# why do they use NULL in VHDL code

From times to times I see different code examples that have " ... else Null" strings in if-statements and it's something I don't get. I've learned and I stick to the idea that the best way to model nothing is write no code. But is there any difference in these aproaches? if not then why do people write this "else null"?

• Are you talking specifically about if-then-else structures or also switch cases with when others => null; ? – DonFusili Jun 14 '18 at 11:30
• Please provide one or more concrete code examples you would like explained. Null can be used in several different ways in VHDL. – Lincoln Jun 14 '18 at 12:55
• Basically QA. else null; means I didn't just forget this bit, there really is nothing to do here;. As VHDL tends to be used in high integrity applications and some customers insist on critically reviewing every line of code, it really is the simplest and cheapest way to do the job. – Brian Drummond Jun 14 '18 at 12:56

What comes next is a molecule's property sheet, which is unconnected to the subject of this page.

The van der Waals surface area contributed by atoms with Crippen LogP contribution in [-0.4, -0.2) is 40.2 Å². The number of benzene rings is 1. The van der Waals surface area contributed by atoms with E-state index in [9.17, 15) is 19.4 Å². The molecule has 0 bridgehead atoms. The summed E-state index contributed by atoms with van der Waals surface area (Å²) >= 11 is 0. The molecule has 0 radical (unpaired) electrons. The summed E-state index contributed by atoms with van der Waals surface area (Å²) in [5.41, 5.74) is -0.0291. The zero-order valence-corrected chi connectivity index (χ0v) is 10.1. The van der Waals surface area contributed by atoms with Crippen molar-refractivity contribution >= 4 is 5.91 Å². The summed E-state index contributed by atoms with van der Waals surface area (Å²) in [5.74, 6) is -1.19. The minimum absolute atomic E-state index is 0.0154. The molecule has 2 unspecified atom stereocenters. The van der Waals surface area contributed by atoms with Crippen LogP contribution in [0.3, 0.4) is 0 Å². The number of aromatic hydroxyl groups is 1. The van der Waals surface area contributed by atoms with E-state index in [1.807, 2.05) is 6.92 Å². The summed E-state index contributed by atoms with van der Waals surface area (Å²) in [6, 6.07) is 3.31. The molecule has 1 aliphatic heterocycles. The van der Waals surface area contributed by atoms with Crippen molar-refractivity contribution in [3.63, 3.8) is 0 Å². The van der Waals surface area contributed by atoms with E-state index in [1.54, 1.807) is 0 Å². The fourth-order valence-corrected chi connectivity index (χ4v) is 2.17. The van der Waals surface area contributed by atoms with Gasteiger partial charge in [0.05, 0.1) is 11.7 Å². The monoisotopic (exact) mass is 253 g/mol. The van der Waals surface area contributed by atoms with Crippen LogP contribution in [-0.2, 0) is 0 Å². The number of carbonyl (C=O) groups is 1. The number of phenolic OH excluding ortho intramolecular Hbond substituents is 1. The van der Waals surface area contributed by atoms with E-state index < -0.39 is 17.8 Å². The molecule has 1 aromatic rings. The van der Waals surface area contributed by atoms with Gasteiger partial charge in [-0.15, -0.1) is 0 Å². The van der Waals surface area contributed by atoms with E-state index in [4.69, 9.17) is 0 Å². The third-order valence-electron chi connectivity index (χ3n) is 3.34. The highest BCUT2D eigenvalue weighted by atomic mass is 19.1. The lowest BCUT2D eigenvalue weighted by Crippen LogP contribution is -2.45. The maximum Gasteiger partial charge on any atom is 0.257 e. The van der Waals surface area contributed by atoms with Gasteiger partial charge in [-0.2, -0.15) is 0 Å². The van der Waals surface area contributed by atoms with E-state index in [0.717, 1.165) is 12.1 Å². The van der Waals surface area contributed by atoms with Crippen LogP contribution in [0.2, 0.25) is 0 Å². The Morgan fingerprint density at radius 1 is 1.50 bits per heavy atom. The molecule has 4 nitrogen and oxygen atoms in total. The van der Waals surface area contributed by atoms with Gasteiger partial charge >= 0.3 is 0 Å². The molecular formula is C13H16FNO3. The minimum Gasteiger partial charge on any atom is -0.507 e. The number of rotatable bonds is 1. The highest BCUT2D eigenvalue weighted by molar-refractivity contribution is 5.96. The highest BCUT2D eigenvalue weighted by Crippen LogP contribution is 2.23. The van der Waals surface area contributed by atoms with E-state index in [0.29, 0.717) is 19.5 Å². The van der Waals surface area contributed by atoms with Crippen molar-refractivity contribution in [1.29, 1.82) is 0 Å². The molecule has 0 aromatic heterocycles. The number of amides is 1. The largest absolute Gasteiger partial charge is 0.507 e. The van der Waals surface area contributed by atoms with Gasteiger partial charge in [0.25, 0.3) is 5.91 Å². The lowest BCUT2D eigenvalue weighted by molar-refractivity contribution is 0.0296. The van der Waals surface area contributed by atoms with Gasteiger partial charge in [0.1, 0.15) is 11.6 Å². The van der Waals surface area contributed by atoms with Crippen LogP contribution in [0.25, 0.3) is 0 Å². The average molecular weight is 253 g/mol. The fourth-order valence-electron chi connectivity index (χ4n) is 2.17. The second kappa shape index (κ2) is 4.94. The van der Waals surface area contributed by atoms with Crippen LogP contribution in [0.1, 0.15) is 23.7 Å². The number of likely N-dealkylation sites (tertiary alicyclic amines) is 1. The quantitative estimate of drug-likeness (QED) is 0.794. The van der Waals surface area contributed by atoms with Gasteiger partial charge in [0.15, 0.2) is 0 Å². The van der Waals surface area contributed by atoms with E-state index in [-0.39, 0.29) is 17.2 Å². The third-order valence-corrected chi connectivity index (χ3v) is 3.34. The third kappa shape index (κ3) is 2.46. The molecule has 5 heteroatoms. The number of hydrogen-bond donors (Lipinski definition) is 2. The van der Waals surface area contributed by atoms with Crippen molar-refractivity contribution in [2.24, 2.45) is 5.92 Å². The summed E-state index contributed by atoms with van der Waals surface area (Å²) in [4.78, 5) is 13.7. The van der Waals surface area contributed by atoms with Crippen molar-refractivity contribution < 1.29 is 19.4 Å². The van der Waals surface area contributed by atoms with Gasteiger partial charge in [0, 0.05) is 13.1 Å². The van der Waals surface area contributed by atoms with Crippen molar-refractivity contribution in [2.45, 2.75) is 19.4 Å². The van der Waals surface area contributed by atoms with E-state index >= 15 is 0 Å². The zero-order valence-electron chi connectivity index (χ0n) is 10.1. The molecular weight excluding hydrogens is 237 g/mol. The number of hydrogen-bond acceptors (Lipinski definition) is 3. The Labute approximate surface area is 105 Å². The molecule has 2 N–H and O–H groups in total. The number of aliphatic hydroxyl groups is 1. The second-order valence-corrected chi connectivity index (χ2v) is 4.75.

• Apart from the good answer about QA, it may be to be able to place a breakpoint on that line in a VHDL simulator. – TEMLIB Jun 14 '18 at 20:48
• (A null statement can be labelled, see the answer referencing 10.14 in the standard. However neither breakpoints nor simulator user interactivity are defined in IEEE Std 1076-2008.) – user8352 Jun 15 '18 at 0:23